- Total retail video revenue down 2.7%; shipments down 13.3% in 2015
- Retail BD value up 3.2%, units shipped down 3.6%
- Retail DVD value down 19.4%; DVD shipments down 9.2%
- Results outperformed expectations and adjustments have been made to full-year 2015 figures
Distributor revenues from retail Blu-ray Disc (BD) sales climbed 3.2% in 2015 despite a 3.6% decline in unit sales, according to IHS analysis of 2015 results from the Japan Video Software Association (JVA). Revenues rose to ¥89.7 billion ($741 million) helped by a 7.1% increase in the average trade price of a BD compared with the previous year, after JVA members shipped nearly 18.2m BD units to the retail market.
Retail DVD unit sales and value declined 19.4% and 9.2% respectively in 2015 compared with a year earlier, generating revenues of almost ¥72.8 billion ($602 million) for distributors from the shipment of nearly 24 million units. The severity of the decline in value terms would have been worse without a 12.6% increase in the average trade price of a retail DVD over the period.
Total retail shipments from the combined BD and DVD formats declined 13.3% to just under 42.2 million units whilst revenues fared better declining 2.7% to nearly ¥163 billion ($1.3 billion).
As a result of the increase in average prices, the figures outperformed expectations. IHS has revised downward its retail BD shipment figure for 2015 from 20.7 million to 19.5 million, revenues have been increased from ¥94.4 billion ($780 million) to ¥96.5 billion ($797 million) on the back of an increase in the average trade price of a BD to ¥4,938 ($40.80). Similarly, IHS has made adjustments to our retail DVD volume and value full-year figures for 2015 in light of the JVA results. Retail DVD shipments have been revised downward from 29.4 million to 28.9 million whilst annual revenues from the sector increase from ¥84.2 billion ($696 million) to ¥89.9 billion ($743 million). This reflects IHS analysis of the JVA data grossed up to reflect the total market.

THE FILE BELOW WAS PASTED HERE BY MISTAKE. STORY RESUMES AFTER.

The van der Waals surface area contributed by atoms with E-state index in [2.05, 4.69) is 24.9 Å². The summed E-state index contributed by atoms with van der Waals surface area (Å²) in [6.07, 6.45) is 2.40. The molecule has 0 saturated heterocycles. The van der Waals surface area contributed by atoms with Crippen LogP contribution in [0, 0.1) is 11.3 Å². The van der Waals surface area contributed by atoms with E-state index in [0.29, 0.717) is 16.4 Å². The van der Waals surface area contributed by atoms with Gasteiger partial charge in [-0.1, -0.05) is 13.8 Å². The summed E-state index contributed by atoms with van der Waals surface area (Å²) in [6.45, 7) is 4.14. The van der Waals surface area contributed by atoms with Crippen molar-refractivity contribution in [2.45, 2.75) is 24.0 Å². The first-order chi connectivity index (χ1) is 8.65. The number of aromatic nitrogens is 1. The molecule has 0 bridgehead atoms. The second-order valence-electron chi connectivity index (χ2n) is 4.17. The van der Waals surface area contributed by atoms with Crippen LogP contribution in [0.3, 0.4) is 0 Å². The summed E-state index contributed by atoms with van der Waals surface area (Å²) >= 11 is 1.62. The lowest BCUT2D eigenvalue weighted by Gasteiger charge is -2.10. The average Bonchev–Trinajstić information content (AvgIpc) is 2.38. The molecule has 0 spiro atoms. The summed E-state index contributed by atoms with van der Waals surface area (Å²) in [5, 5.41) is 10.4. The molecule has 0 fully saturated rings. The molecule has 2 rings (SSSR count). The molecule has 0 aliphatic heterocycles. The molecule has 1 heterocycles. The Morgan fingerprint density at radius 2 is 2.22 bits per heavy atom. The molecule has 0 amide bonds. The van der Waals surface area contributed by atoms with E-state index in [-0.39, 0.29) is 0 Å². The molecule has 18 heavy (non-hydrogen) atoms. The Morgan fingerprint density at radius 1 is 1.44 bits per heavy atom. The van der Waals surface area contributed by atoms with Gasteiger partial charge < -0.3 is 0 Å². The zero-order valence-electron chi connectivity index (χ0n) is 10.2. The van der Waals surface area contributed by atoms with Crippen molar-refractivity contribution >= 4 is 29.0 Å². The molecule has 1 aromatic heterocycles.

At consumer level, IHS has revised upward its total consumer spending on retail video software figure from ¥189 billion ($1.6 billion) to ¥198 billion ($1.6 billion) for full-year 2015, whilst the number of disc purchases in 2015 declines from 42.3 million to 40.9 million. This represents an 8% and 17% decline in total consumer retail video spending and unit sales respectively in 2015 compared with a year earlier.
The decline in Japan's always fragile retail video sector continues as fewer and fewer consumers opt to purchase discs to fulfil their entertainment needs. Instead, an increasing number are turning to digital video services from Google, Amazon, NTT, Hulu Japan and, most recently, Netflix, which launched its subscription video-on-demand (SVOD) service in Japan on 1 September 2015.
Economic and environmental conditions also contributed to the decline in consumer spending on retail video software in 2015. Despite an improvement in economic conditions in H1 2015, consumers were conservative in their spending in the second half of 2015 due to sluggish wage growth. In addition, unusually warm temperatures limited seasonal purchases such as the buying of a DVD during a wet week for home viewing.
However, an upturn in consumer spending is likely to come from an increase in purchasing power in 2016 due to recent declines in energy prices. Furthermore, the planned increase in Japan’s consumption tax from 8% to 10% in April 2017 is expected to boost household spending in 2016 prior to a dampening of activity once the tax takes effect, according to IHS' Economics & Country Risk service.
Meanwhile, the flow of revenue during the year continues to remain steady for distributors. Returns are slightly greater in the second half of the year with distributors receiving nearly 54% of total revenues from the retail video sector over this period, according to IHS analysis of the year-end 2015 data released by the JVA. In terms of formats, DVD accounted for 57% of total units shipped to the trade in 2015 but the reverse is true in terms of revenue generation. The BD format generated 55% of total revenues from the retail video sector in 2015, reflecting the premium prices commanded by the hi-def format.